It could be the toughness of the American League East, or it could just be the curse of the Orioles’ starting pitcher. However, whatever the reason, as has been the case over the last few seasons, the Orioles have relied heavily on their bullpen arms during the first five weeks of the 2014 season.
Through 30 games, Orioles starters have pitched a combined total of 171 2/3 innings - the second-lowest amount in the majors. (The lowest is Detroit, which has played two fewer games.) This highlights the struggles experienced by the starting rotation, which combined has pitched beyond the sixth inning on just seven occasions (23 percent).
The exact causes behind this are unknown and are heavily debated within Birdland. However, one factor that could produce consistency issues is the eight off-days the Orioles have had since the season commenced 37 days ago, some of which were due to rain.
Regardless, the bullpen is being overworked and the performances thus far have been varied. Of the 10 relievers used, just four are working to healthy ERAs under 3.50, whilst the other six are experiencing some struggles - some significant.
Orioles Relievers (as of May 6)
* Brad Brach, 1 2/3 IP, 16.20 ERA, 3.00 WHIP
* Zach Britton, 19 1/3 IP, 0.93 ERA, 0.93 WHIP
* Tommy Hunter, 11 2/3 IP, 2.31 ERA, 1.29 WHIP
* Brian Matusz, 10 2/3 IP, 4.22 ERA, 2.06 WHIP
* T.J. McFarland, 4 IP, 2.25 ERA, 1.75 WHIP
* Evan Meek, 11 2/3 IP, 6.94 ERA, 1.63 WHIP
* Darren O’Day, 12 IP, 0.75 ERA, 1.25 WHIP
* Troy Patton, 2 1/3 IP, 3.86 ERA, 1.71 WHIP
* Josh Stinson, 11 1/3 IP, 7.15 ERA, 1.94 WHIP
* Ryan Webb, 11 1/3 IP, 5.56 ERA, 1.41 WHIP
The trio of Britton, O’Day and Hunter has been superb, with the two set-up men continually holding onto leads late in games, before Hunter steps in to slam the door shut.
Britton’s success has been the most pleasing, having himself struggled to find consistent success as a starter since debuting with the Orioles in 2011. His sinker has increased in velocity significantly from seasons prior and it’s resulting in more groundouts than he’s ever achieved before - 40 of the 57 outs he’s recorded thus far have been on the ground.
O’Day’s incredibly impressive start to the season continues on from successful seasons in 2012 and 2013 where he pitched to ERAs of just 2.28 and 2.18, respectively. You may not hear it from non-Orioles fans, but he is an elite reliever, consistently doing his job with minimal fuss.
Hunter had some shaky moments early in the season, but during that period, he only blew a single save, against Toronto on April 12 in a game that the Orioles still ended up winning. Since then, though, he really seems to have settled into the closing role and has now saved all six of his last opportunities.
The struggles of the other relief pitchers, though, is concerning and four of which - Brach, Stinson, McFarland and Meek - have already paid the price and found themselves at Triple-A Norfolk. McFarland, who performed solidly in his two appearances, only allowing the one run in four innings of work, was called back up Tuesday.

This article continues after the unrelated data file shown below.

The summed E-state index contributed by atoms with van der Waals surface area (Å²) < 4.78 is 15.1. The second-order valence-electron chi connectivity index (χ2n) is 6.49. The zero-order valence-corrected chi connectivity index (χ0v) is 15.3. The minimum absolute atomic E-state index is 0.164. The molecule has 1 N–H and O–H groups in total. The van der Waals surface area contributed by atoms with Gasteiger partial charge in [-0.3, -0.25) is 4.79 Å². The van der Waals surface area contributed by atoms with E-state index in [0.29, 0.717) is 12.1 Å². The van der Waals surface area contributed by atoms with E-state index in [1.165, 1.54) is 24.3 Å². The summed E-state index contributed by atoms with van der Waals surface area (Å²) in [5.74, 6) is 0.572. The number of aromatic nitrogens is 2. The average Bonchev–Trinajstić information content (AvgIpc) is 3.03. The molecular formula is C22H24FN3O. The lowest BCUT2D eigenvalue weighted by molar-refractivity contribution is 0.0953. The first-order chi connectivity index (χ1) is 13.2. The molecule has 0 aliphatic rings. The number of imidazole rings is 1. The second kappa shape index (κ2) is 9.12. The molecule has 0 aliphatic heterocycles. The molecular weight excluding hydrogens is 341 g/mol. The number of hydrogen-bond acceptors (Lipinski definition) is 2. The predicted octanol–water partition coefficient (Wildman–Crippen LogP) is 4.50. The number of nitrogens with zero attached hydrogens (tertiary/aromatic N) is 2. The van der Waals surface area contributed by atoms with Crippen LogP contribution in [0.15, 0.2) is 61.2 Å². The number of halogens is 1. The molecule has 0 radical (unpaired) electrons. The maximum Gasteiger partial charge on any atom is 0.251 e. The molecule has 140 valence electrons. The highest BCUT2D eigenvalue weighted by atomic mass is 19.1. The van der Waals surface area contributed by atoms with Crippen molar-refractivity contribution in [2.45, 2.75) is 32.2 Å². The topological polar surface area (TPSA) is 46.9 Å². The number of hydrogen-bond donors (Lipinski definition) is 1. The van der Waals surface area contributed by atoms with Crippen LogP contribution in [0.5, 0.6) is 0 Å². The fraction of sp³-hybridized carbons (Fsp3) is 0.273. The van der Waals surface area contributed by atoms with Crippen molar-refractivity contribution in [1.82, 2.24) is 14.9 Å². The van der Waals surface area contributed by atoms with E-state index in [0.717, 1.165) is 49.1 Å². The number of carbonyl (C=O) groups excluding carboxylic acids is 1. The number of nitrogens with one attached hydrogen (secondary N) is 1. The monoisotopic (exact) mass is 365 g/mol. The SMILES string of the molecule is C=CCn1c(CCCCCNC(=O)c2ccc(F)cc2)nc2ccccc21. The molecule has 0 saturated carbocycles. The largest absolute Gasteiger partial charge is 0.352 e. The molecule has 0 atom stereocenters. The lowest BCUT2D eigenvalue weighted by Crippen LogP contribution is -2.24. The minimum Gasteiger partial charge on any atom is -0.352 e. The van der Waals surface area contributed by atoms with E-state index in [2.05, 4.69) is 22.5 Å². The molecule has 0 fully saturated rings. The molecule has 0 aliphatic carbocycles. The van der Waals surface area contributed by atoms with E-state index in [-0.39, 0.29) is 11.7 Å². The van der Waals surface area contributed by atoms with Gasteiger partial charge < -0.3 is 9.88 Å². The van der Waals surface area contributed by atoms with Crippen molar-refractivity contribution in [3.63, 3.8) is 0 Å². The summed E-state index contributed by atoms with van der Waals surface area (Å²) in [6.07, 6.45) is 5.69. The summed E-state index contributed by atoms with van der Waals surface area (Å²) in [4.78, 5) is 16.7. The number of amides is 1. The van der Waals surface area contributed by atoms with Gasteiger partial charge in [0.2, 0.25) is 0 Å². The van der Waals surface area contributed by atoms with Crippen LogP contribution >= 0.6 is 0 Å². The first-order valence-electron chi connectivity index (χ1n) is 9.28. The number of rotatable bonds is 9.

Webb allowed two runs in each of his first two outings, against Boston and Detroit, before allowing just one further run in his next 10 games. All appeared to be in order until a poor outing against Minnesota on Sunday that hurt the team, having just got itself back into the game. There is no doubt he has the right stuff. He just needs to produce it more consistently.
Like Britton, Matusz has found his way to the bullpen after inconsistent results as a starter and he has yet to have that much-needed breakout season. His performance in 2013 was encouraging. However, he’s allowed 26 baserunners in 10 2/3 innings of relief this season and that simply isn’t good enough when the Orioles need him performing in clutch situations.
Due to the 25-game suspension he was serving, Patton had a delayed start to his season and only appeared in four games for Triple-A Norfolk. Since returning to the Orioles, he allowed one run against Pittsburgh. But his last two outings have been scoreless. A proven performer since 2010, expect him to return to his best as his workload continues to rise.
Brach struggled in his two outings after being added to the roster last Friday. He gave up three runs against Minnesota on Saturday and allowed another hit in his brief appearance on Sunday. His form at Triple-A Norfolk wasn’t spectacular, with an ERA of 4.85, and he was sent down on Tuesday.
To summarize, there are a still questions yet to be answered within the Orioles bullpen. Given the closeness of the American League East and the inconsistency of the starting rotation, improvement needs to occur sooner rather than later if the Orioles want to be considered a genuine threat to win the division.
Daniel Clark blogs about the Orioles at The Big Leagues Daily from Melbourne, Australia. Follow him on Twitter: @DC_TBLDaily. His thoughts on the O’s appear here as part of MASNsports.com’s continuing commitment to welcome guest bloggers to our little corner of cyberspace. All opinions expressed are those of the guest bloggers, who are not employed by MASNsports.com but are just as passionate about their baseball as our roster of writers.